Can (and should) generalists lead experts?

| May 13, 2010

When does one decide to become a generalist? When did I?

Seth Godin insists that “art” should play a central role in the workplace. In Linchpin, he argues that seeing work as art is not only good, but imperative. I believe, however, that Godin would be better off calling his linchpin a generalist rather than an artist. This shift also highlights a consequence of Godin’s view: namely, that there are really two (very different) roles for linchpins: at the top of the proverbial corporate ladder, but also at the bottom. (After all, while considering his great flight attendant-come-linchpin as a maker of “generalism” rather than “art” is less satisfying, I think it’s a more reasonable view.)

Godin doesn’t say much about the linchpins that are stuck at the bottom. The good thing for reigning capitalists: they’re cheap, and relatively helpless. Why? There are so many of them. Democratic education is designed to produce generalists – but a sad consequence of poor educational performance is that it leads to bad generalists. Isn’t developing expertise a natural response to this situation? Indeed, hasn’t this been the emergent role of “higher” education? But now the predicament: the milieu of abundant expertise has taken the glamor away from generalism.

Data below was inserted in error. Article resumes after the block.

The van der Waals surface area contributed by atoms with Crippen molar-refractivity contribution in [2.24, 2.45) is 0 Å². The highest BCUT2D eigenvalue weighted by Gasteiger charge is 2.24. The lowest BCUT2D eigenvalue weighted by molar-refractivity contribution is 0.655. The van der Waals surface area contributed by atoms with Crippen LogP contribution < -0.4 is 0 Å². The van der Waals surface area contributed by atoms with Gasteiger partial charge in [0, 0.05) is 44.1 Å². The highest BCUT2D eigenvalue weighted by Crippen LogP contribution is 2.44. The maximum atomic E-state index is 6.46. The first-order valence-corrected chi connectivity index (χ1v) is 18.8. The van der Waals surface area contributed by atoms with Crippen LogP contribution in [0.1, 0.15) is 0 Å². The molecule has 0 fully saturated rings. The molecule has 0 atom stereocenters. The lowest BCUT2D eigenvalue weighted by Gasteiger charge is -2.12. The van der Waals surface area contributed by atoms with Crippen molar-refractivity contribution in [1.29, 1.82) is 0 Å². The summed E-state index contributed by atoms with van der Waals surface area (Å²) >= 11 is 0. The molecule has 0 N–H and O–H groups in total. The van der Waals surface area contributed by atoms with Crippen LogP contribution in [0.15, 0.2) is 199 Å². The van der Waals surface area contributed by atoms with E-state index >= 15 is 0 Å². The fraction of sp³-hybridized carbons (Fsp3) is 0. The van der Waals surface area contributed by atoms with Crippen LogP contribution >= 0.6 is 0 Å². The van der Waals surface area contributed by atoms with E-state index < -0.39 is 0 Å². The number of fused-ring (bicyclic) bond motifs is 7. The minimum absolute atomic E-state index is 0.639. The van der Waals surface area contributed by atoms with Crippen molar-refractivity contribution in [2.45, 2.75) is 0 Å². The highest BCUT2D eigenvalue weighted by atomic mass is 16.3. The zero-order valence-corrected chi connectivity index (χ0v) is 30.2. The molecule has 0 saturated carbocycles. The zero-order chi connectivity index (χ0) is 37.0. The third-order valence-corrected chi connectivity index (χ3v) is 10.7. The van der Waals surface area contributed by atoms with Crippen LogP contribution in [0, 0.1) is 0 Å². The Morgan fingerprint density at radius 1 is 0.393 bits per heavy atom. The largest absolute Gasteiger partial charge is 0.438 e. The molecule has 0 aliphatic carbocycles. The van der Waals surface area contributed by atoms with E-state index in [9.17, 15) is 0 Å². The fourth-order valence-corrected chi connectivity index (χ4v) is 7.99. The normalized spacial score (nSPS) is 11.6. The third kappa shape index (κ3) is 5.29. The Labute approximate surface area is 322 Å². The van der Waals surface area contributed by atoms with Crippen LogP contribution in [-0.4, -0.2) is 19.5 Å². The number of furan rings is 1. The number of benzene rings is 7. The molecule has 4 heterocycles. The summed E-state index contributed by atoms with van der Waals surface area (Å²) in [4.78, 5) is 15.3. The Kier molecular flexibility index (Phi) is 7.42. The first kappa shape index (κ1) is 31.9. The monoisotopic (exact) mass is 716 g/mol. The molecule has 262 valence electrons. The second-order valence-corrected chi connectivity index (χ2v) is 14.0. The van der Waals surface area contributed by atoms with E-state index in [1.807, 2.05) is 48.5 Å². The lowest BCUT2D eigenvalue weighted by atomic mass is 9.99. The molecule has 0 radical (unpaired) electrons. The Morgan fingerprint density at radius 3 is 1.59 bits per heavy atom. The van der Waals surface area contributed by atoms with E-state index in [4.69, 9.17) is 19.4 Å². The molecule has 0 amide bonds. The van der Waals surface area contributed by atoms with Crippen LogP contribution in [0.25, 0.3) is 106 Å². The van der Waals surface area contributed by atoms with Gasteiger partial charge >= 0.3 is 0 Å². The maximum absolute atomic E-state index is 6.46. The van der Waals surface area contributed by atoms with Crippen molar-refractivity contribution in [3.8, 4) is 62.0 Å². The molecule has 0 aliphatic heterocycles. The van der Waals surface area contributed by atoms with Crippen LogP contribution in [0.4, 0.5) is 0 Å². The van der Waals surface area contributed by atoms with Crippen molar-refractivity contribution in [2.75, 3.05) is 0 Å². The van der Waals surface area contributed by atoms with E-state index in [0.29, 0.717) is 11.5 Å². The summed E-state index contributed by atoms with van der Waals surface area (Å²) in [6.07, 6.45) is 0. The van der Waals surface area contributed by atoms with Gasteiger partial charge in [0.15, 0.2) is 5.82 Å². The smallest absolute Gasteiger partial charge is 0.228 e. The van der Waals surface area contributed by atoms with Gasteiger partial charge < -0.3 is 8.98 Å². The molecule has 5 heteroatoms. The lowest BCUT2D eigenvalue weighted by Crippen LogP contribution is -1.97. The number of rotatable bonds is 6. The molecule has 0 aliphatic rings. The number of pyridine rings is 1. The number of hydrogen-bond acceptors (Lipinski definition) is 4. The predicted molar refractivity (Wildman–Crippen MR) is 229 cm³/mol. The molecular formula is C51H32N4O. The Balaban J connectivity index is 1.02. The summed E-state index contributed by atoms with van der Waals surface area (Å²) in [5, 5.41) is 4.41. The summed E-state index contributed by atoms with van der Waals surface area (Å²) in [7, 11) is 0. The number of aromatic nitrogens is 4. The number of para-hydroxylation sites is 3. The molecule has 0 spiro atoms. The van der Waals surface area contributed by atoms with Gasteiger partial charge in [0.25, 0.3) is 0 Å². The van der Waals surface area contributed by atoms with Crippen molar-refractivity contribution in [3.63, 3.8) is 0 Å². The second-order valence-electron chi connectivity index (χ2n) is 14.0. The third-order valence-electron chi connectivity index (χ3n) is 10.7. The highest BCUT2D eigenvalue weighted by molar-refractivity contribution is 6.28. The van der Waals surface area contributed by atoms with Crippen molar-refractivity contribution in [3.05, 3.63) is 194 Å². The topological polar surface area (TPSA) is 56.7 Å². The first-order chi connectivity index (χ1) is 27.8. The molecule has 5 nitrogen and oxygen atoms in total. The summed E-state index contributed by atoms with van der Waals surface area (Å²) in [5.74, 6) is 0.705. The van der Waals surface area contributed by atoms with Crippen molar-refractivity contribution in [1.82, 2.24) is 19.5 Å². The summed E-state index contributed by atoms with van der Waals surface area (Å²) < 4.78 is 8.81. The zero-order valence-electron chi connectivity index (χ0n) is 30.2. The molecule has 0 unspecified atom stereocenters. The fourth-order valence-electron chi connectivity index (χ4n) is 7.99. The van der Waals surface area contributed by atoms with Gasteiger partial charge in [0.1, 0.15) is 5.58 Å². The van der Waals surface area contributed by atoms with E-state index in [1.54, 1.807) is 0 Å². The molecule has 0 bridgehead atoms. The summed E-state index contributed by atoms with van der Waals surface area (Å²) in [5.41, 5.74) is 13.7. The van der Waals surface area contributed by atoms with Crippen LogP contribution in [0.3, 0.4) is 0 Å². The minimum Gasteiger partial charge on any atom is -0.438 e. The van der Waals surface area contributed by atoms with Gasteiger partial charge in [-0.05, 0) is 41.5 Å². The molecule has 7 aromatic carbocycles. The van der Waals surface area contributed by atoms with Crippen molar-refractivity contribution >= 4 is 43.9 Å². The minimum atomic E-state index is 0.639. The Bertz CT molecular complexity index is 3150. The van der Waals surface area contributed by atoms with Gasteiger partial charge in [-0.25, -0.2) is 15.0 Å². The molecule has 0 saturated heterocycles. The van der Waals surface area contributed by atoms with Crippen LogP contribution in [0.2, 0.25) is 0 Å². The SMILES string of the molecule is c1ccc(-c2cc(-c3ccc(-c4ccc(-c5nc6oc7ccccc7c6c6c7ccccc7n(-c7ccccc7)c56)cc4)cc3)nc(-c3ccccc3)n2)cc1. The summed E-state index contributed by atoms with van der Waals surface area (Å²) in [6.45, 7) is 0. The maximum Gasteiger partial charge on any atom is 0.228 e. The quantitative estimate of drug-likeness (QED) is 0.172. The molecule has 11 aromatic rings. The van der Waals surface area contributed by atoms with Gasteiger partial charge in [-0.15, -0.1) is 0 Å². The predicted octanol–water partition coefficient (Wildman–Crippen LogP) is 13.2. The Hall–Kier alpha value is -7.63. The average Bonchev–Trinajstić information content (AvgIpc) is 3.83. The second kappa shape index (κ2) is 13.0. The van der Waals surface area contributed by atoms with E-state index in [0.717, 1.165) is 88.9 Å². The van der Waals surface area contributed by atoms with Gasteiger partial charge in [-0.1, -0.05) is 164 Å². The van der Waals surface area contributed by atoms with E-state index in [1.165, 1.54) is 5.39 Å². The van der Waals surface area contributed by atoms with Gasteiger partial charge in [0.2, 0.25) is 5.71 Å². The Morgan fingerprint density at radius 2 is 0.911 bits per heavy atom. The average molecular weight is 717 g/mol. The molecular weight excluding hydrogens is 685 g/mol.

So what’s it like to be a school-aged person in the world today? You don’t have to look very far to see an abundance of despair (or, perhaps more tellingly, decadence). I think the reign of expertise is at least party to blame: expertise is the new mediocre, and the media’s obsession with expertise obscures the role of generalists.